By Catherine Wagley
By Channing Sargent
By L.A. Weekly critics
By Amanda Lewis
By Catherine Wagley
By Carol Cheh
By Keegan Hamilton
By Bill Raden
If the Philharmonic’s first-of-2002 concert should be remembered at all -- and I see no special reason why -- it ought to be tagged in the index as “D-minor Turgid.” D minor is a dangerous key anyhow: icy and menacing. (The immortal Nigel of Spinal Tap pegged it exactly: “The saddest chord known to man, it sends everybody instantly to weeping.”) Beethoven rescued us all by steering his Ninth Symphony finally into D major‘s sunnier climes. Schoenberg was not so kind, and Brahms’ halfhearted salvation was rendered murky by the, well, Brahmsian orchestration.
Would Brahms‘ First Piano Concerto claim our attention today if its composer hadn’t also composed the Clarinet Quintet and the Fourth Symphony (to cite my own choice as the least unbearable of his works)? Would Schoenberg‘s Pelleas und Melisande still be performed today if its composer hadn’t gone on to Pierrot Lunaire and the Third String Quartet? Musicology needs a comparative study, with built-in trash can, to save mature composers from their early indiscretions. And the Philharmonic needs something similar, to prevent these two indigestible lumps from appearing on the same program and thus beclouding an otherwise warm and sunny afternoon.
Schoenberg‘s exasperating exercise runs nearly 45 minutes. His first and (Gott sei Dank) last attempt at large-scale descriptive orchestral writing, Pelleas assigns recognizable themes to the characters in Maeterlinck’s haunting, symbolic drama, and to some of the concepts as well. They mix in a steady stream of clotted counterpoint, out of which some sense of dramatic narrative may be discernible. The model seems to be the Heldenleben of Richard Strauss, who befriended and helped the young Schoenberg upon his arrival in Berlin. If you believe, as I once did, that Ein Heldenleben is the ugliest of all major orchestral works, you don‘t know Schoenberg’s Pelleas. Its apologists point out that Schoenberg had not heard Debussy‘s operatic setting, and that he should not be judged against that great score. Unacceptable: Schoenberg may not have known the opera -- which had had its Paris premiere shortly before he began work on the tone poem -- but he must have known the play itself, enough not to betray its spirit in his music.
I am perhaps unduly irritated by the time wasted -- the orchestra’s, Esa-Pekka Salonen‘s and mine -- by this inferior addition to the current Schoenberg observance. The Philharmonic may have initiated the celebration, inevitable given the fact of Schoenberg’s residence and his death here 50 years ago. But its contribution, as I have noted before, has been strangely skewed toward a preponderance of the early works, which has had the perverse effect of leaving no real clues as to why we‘re bothering to celebrate him at all. To justify this attention we would need at least the Violin Concerto, the Variations for Orchestra and even the Music for a Film Scene -- plus a Chamber Music Society concert including the Serenade andor the Suite. We did get the Piano Concerto, another great work, but if you recall, it came gift-wrapped in spoken assurance -- by performers and management -- that it wasn’t going to hurt a bit. You have to wonder whether that hasn‘t been the attitude behind this entire venture. None of this happened during last season’s Stravinsky festival, which also included some fairly scary music (along with some deadly dull).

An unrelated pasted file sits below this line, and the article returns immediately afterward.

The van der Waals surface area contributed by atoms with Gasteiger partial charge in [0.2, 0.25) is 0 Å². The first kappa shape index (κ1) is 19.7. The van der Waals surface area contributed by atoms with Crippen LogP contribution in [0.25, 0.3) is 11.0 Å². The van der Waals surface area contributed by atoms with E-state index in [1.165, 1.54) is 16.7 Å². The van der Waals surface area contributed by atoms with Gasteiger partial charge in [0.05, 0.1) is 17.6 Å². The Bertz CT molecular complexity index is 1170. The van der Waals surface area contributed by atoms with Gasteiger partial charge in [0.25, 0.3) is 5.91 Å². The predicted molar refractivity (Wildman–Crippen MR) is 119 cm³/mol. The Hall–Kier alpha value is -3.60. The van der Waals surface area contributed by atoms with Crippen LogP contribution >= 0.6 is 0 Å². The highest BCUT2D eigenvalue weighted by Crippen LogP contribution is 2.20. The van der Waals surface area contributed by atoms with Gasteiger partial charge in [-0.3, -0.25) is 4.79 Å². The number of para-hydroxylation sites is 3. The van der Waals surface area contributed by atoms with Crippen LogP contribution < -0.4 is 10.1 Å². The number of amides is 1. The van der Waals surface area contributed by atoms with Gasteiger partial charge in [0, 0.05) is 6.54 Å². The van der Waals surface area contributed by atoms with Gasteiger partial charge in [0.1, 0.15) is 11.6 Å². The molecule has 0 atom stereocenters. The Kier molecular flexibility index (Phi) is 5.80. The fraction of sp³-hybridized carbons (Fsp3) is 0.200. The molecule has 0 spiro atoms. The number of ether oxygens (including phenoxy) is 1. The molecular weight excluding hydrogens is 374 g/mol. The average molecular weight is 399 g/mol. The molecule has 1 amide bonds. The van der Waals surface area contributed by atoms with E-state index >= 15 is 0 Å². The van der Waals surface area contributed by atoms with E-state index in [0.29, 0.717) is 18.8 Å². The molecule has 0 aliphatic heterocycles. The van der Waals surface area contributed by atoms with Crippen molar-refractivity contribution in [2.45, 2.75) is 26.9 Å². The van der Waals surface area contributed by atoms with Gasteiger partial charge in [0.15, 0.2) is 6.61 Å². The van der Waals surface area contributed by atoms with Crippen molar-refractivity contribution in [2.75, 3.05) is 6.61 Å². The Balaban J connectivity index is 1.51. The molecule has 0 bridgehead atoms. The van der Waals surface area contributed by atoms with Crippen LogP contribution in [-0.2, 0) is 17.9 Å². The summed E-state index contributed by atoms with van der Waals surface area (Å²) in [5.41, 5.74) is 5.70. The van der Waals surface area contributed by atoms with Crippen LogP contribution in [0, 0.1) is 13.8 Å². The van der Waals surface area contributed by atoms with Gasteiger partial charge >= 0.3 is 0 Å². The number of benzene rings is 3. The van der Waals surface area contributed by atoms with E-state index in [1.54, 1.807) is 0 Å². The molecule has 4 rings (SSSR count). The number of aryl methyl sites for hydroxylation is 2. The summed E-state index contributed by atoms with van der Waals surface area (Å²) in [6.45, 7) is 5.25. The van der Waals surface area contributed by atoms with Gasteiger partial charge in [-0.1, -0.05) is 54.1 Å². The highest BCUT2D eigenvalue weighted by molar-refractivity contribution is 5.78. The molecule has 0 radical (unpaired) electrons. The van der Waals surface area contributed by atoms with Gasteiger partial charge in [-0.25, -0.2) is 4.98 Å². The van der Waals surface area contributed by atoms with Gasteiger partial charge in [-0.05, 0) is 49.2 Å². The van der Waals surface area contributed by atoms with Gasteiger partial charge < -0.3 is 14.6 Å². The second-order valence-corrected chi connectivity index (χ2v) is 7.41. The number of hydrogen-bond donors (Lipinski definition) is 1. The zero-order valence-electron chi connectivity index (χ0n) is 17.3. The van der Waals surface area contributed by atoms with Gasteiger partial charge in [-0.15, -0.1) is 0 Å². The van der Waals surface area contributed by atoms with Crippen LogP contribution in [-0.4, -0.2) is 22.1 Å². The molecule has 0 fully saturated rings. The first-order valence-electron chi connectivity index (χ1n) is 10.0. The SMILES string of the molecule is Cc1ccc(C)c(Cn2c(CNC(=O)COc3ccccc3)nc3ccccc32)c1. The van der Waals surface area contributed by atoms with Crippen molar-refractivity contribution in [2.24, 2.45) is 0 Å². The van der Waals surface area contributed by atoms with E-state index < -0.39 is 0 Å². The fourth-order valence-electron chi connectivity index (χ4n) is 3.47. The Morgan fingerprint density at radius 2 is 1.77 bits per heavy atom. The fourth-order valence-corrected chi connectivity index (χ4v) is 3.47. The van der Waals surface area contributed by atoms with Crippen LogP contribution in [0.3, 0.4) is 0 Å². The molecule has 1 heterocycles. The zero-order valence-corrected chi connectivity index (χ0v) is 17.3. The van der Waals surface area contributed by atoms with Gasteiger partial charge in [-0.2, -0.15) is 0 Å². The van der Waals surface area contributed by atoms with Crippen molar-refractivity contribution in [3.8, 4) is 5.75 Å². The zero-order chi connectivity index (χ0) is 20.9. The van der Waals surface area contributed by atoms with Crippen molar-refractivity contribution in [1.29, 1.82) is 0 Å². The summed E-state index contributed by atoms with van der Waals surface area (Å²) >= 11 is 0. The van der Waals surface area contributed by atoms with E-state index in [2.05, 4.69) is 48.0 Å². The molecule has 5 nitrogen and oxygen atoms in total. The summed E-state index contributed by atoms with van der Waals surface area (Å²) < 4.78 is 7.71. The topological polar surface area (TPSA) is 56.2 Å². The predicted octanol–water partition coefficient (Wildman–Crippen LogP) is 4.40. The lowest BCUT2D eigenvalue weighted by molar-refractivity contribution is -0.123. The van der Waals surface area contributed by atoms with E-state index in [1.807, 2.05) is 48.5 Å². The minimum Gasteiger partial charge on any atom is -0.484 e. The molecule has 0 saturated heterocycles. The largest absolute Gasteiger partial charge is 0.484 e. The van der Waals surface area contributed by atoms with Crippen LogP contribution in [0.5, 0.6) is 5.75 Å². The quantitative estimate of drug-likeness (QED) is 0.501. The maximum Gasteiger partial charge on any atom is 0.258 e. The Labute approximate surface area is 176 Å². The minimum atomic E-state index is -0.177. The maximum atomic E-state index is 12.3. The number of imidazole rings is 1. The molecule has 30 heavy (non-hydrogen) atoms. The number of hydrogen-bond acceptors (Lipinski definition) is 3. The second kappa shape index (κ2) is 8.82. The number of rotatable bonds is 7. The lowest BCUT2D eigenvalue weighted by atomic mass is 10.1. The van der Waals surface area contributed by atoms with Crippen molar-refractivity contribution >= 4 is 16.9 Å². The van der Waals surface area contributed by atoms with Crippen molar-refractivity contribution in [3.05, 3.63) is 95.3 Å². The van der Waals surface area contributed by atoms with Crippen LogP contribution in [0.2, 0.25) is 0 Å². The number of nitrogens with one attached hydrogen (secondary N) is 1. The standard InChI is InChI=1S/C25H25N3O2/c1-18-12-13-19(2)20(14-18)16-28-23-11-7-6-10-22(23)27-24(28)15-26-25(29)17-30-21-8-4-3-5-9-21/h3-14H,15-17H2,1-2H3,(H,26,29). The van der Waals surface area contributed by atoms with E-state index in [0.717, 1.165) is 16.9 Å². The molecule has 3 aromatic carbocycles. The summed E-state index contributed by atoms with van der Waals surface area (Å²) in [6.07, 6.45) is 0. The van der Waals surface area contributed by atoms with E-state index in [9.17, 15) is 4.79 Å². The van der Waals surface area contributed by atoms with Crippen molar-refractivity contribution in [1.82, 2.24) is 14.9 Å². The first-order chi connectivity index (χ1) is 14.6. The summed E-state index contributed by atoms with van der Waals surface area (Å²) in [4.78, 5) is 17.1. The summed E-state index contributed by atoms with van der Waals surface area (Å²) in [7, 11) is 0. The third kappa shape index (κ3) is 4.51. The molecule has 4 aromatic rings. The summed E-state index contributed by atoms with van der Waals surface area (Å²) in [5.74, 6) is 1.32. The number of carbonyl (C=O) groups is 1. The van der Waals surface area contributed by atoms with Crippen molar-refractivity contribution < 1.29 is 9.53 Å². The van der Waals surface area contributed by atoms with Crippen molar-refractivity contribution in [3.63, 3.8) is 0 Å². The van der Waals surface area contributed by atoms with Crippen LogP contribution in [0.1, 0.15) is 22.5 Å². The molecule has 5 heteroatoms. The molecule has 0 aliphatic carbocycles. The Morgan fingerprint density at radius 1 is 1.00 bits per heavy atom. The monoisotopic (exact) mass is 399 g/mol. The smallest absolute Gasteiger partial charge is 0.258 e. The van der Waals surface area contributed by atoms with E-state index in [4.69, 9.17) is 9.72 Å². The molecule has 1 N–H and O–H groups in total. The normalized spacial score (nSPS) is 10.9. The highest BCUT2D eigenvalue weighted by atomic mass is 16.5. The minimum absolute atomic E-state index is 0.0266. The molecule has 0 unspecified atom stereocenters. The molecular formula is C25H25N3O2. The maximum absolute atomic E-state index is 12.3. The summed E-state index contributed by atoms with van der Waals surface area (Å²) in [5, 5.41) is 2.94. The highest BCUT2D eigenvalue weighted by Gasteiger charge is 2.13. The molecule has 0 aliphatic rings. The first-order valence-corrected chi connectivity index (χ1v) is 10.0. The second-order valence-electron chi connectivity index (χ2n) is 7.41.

Some of the major holes in the Philharmonic‘s “Schoenberg Prism” have been filled in by other local organizations. The Villa Aurora, that storybook palace in the Palisades where Lion and Marta Feuchtwanger once lived, has sponsored talks and symposiums, including a celebration of Schoenberg’s onetime assistant Leonard Stein on his 85th birthday. Stein himself braved -- with 85-year-old fingers, to be sure -- the whole of Schoenberg‘s piano music at one of the “Piano Spheres” concerts he helped to organize. The Los Angeles Opera brought over Berlin’s Moses und Aron, praiseworthy in both motivation and performance. Southwest Chamber Music has helped fill in the list with the quartets and late works, including the String Trio and the Violin Phantasy. Unfortunately, many caring concertgoers have lost confidence in the group‘s performing standards -- a shame, in view of the enterprise of its programming.
The most recent Monday Evening Concert at the County Museum formed what I would consider the crown of the Schoenberg celebration -- prismatic or otherwise. The excellent Parisii Quartet performed, somewhat changed in personnel from their last performance at LACMA, but no less marvelous in their control of both sound and impulse. They played the Schoenberg Third Quartet, Anton Webern’s Five Movements and Alban Berg‘s Lyric Suite: the excelsis of the master’s expressive manner and its extraordinary echoings in the work of his most prominent disciples.
To my thinking, the Third Quartet represents Schoenberg compleat, the ultimate demonstration of the potential of his dangerous musical theories. The work is pure 12-tone; yet from the very start, the solo for first violin that wraps caressingly around the agitated figuration by the other three players, you sense a melodic process -- as you might in a Haydn Quartet from 150 years before. You hear themes, hear them broken up in a developmental way, and recognize them as they return. The music is appealingly vivacious, even at times witty. The slow movement, the long lines tracing patterns of pure if chilling beauty, holds you spellbound. Everything works, and, before you have the chance to check your watch, it achieves a logical, satisfactory ending.